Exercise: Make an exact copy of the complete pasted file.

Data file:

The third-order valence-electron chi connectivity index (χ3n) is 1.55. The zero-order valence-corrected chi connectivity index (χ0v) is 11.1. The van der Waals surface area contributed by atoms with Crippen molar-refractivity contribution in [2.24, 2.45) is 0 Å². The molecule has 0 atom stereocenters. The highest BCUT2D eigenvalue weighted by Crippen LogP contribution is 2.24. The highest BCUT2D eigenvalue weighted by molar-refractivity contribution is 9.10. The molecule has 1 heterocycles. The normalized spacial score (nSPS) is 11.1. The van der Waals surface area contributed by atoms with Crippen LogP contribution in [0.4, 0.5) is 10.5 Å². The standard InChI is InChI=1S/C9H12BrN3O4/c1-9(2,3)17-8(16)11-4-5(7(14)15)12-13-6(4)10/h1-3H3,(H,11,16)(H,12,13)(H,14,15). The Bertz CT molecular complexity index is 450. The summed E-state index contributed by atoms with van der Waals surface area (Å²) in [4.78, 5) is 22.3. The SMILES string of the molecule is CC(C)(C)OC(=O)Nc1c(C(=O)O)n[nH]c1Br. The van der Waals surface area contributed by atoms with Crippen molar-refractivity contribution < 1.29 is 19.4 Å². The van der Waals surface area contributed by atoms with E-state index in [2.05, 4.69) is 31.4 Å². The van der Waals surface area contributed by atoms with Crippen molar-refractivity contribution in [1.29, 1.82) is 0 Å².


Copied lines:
The third-order valence-electron chi connectivity index (χ3n) is 1.55. The zero-order valence-corrected chi connectivity index (χ0v) is 11.1. The van der Waals surface area contributed by atoms with Crippen molar-refractivity contribution in [2.24, 2.45) is 0 Å². The molecule has 0 atom stereocenters. The highest BCUT2D eigenvalue weighted by Crippen LogP contribution is 2.24. The highest BCUT2D eigenvalue weighted by molar-refractivity contribution is 9.10. The molecule has 1 heterocycles. The normalized spacial score (nSPS) is 11.1. The van der Waals surface area contributed by atoms with Crippen LogP contribution in [0.4, 0.5) is 10.5 Å². The standard InChI is InChI=1S/C9H12BrN3O4/c1-9(2,3)17-8(16)11-4-5(7(14)15)12-13-6(4)10/h1-3H3,(H,11,16)(H,12,13)(H,14,15). The Bertz CT molecular complexity index is 450. The summed E-state index contributed by atoms with van der Waals surface area (Å²) in [4.78, 5) is 22.3. The SMILES string of the molecule is CC(C)(C)OC(=O)Nc1c(C(=O)O)n[nH]c1Br. The van der Waals surface area contributed by atoms with Crippen molar-refractivity contribution < 1.29 is 19.4 Å². The van der Waals surface area contributed by atoms with E-state index in [2.05, 4.69) is 31.4 Å². The van der Waals surface area contributed by atoms with Crippen molar-refractivity contribution in [1.29, 1.82) is 0 Å².